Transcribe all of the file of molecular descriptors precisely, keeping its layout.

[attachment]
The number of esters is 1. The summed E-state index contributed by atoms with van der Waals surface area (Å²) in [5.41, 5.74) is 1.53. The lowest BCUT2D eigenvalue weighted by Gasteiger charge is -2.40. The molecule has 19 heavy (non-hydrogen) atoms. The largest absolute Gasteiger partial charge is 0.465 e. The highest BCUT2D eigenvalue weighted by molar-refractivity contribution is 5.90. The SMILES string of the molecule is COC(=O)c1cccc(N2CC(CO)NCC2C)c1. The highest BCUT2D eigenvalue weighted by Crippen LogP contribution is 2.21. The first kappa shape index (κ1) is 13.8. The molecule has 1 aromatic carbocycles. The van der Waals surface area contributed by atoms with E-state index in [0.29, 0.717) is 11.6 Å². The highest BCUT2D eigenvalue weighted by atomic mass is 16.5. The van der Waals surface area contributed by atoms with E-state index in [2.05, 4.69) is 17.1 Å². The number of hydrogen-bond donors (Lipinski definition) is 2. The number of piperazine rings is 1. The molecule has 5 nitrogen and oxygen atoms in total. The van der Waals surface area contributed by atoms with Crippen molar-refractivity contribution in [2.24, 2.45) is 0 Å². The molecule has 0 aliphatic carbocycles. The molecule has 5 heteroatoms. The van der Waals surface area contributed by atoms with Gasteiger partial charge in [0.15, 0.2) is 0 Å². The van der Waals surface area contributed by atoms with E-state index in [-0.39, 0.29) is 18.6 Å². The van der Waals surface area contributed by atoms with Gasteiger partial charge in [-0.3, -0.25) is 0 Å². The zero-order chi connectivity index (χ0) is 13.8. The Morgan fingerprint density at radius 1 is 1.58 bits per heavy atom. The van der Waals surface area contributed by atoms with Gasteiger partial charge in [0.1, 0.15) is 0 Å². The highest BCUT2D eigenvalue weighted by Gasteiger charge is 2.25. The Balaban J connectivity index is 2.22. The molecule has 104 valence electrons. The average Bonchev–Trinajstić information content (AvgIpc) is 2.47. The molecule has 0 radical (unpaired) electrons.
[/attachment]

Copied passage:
The number of esters is 1. The summed E-state index contributed by atoms with van der Waals surface area (Å²) in [5.41, 5.74) is 1.53. The lowest BCUT2D eigenvalue weighted by Gasteiger charge is -2.40. The molecule has 19 heavy (non-hydrogen) atoms. The largest absolute Gasteiger partial charge is 0.465 e. The highest BCUT2D eigenvalue weighted by molar-refractivity contribution is 5.90. The SMILES string of the molecule is COC(=O)c1cccc(N2CC(CO)NCC2C)c1. The highest BCUT2D eigenvalue weighted by Crippen LogP contribution is 2.21. The first kappa shape index (κ1) is 13.8. The molecule has 1 aromatic carbocycles. The van der Waals surface area contributed by atoms with E-state index in [0.29, 0.717) is 11.6 Å². The highest BCUT2D eigenvalue weighted by atomic mass is 16.5. The van der Waals surface area contributed by atoms with E-state index in [2.05, 4.69) is 17.1 Å². The number of hydrogen-bond donors (Lipinski definition) is 2. The number of piperazine rings is 1. The molecule has 5 nitrogen and oxygen atoms in total. The van der Waals surface area contributed by atoms with Crippen molar-refractivity contribution in [2.24, 2.45) is 0 Å². The molecule has 0 aliphatic carbocycles. The molecule has 5 heteroatoms. The van der Waals surface area contributed by atoms with Gasteiger partial charge in [0.15, 0.2) is 0 Å². The van der Waals surface area contributed by atoms with E-state index in [-0.39, 0.29) is 18.6 Å². The van der Waals surface area contributed by atoms with Gasteiger partial charge in [-0.3, -0.25) is 0 Å². The zero-order chi connectivity index (χ0) is 13.8. The Morgan fingerprint density at radius 1 is 1.58 bits per heavy atom. The van der Waals surface area contributed by atoms with Gasteiger partial charge in [0.1, 0.15) is 0 Å². The highest BCUT2D eigenvalue weighted by Gasteiger charge is 2.25. The Balaban J connectivity index is 2.22. The molecule has 104 valence electrons. The average Bonchev–Trinajstić information content (AvgIpc) is 2.47. The molecule has 0 radical (unpaired) electrons.